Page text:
Known as daqingye or qing dai in Mandarin Chinese and as dyer's woad in English, the root of the Isatis tinctoria plant has been used in both European and Asian traditional medical systems for over 1,000 years. In Ayurvedic, Siddha, Unani and Chinese medical traditions, Isatis tinctoria is used as a treatment for the common cold as well as for mumps, sore throat, fever, sore throat, oral sores and malignant tumors. Rarely used as a single herb, the root is most commonly processed and then used in formlations including other herbs. The Chinese medicine danggui longhui wan is considered to be a specific for the treatment of chronic myelocytic leukemia, and it makes use of Isatis tinctoria root in the formulation. PC-SPES® and Prostate-Res™ are proprietary formulations from BotanicLab and ARC Nutrition, respectively, are used to treat prostate cancer, and include this herb as the primary ingredient. Despite this, the United States Food and Drug Administration has not reviewed and makes no claims as to the safety or efficacy of Isatis tinctoria in the prevention or treatment of any disease.
Alkaloid tryptanthrin, found in the plant's leaves, is thought to be responsible for a significant portion of the pharmacological activity of Isatis tinctoria. This alkaloid is thought to be a potent inhibitor of the inflammatory enyzme cyclooxygenase-2 (COX-2) and is likely responsible for the plant's fever-reducing and anti-inflammatory activity. The anti-inflammatory and anti-histaminic compounds ferulic acid and sinapic acid are also found in the leaves and may contribute to tryptanthrin's effects.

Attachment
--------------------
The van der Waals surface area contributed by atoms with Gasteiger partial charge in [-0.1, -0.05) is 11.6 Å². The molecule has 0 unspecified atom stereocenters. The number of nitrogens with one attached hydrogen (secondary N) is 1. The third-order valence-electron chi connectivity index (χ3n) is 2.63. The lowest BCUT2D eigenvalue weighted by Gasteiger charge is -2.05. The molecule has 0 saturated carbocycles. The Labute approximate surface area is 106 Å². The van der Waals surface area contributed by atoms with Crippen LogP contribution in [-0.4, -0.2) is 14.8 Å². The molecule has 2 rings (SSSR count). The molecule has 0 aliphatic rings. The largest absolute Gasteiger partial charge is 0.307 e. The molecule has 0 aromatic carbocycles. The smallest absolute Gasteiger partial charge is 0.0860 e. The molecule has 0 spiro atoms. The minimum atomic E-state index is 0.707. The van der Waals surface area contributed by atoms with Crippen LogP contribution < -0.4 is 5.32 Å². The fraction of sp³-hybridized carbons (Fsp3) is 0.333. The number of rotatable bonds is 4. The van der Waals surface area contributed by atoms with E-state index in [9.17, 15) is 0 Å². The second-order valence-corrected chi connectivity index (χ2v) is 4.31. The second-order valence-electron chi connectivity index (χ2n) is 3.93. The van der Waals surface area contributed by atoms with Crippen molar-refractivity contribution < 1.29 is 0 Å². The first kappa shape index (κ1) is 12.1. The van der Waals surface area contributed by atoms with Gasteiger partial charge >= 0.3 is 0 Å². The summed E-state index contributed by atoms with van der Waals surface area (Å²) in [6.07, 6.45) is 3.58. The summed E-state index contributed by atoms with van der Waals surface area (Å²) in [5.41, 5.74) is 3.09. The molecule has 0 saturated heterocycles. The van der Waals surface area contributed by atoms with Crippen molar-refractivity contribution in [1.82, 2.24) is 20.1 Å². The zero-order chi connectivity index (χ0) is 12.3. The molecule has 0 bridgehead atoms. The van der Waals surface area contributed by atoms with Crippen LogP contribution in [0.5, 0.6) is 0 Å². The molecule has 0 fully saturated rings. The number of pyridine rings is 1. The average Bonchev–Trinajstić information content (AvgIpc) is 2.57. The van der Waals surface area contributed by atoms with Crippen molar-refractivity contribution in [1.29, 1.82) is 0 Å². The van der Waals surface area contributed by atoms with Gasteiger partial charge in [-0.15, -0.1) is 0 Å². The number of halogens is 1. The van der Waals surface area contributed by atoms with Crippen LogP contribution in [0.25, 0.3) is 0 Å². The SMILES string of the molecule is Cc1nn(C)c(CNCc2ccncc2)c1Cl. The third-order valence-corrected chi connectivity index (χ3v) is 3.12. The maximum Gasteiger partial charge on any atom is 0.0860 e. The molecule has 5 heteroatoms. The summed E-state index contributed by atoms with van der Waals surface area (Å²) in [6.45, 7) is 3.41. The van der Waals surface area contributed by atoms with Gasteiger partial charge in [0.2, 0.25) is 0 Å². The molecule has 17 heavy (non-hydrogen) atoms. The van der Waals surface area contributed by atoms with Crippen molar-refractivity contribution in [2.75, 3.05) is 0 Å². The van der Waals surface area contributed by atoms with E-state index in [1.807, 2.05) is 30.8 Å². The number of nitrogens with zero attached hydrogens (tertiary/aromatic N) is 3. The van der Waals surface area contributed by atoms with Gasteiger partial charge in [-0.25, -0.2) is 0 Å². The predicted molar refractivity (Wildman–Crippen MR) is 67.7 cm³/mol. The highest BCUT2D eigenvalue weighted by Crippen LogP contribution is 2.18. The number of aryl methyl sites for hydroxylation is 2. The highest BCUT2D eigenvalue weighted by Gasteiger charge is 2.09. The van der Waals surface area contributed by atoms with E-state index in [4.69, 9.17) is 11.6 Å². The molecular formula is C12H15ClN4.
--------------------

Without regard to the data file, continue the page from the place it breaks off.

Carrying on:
Research into the supposed anti-cancer activity of Isatis tinctoria has focused mostly on the chemical indirubin, found in the plant's roots. The compound has shown some promise as a treatment for malignant growths by inhibiting the replication of deoxyribonucleic acid (DNA) in neoplastic cells. Despite this, indirubin does not appear to produce serious bone marrow suppression. The presence of sulfurous indole molecules by the plant may also play a minor role in tumor suppression, comparable to that of other brassicas like broccoli or brussel sprouts. A more likely candidate for its tumor suppressive activity in prostatic cancers is its high concentration of the molecule beta-sitosterol.
The use of Isatis tinctoria only rarely produces side effects. Use of the purified and isolated chemical indirubin, however, has been known to produce adverse events. These include diarrhea, nausea, vomiting, lowered red blood cell count, and bone marrow suppression.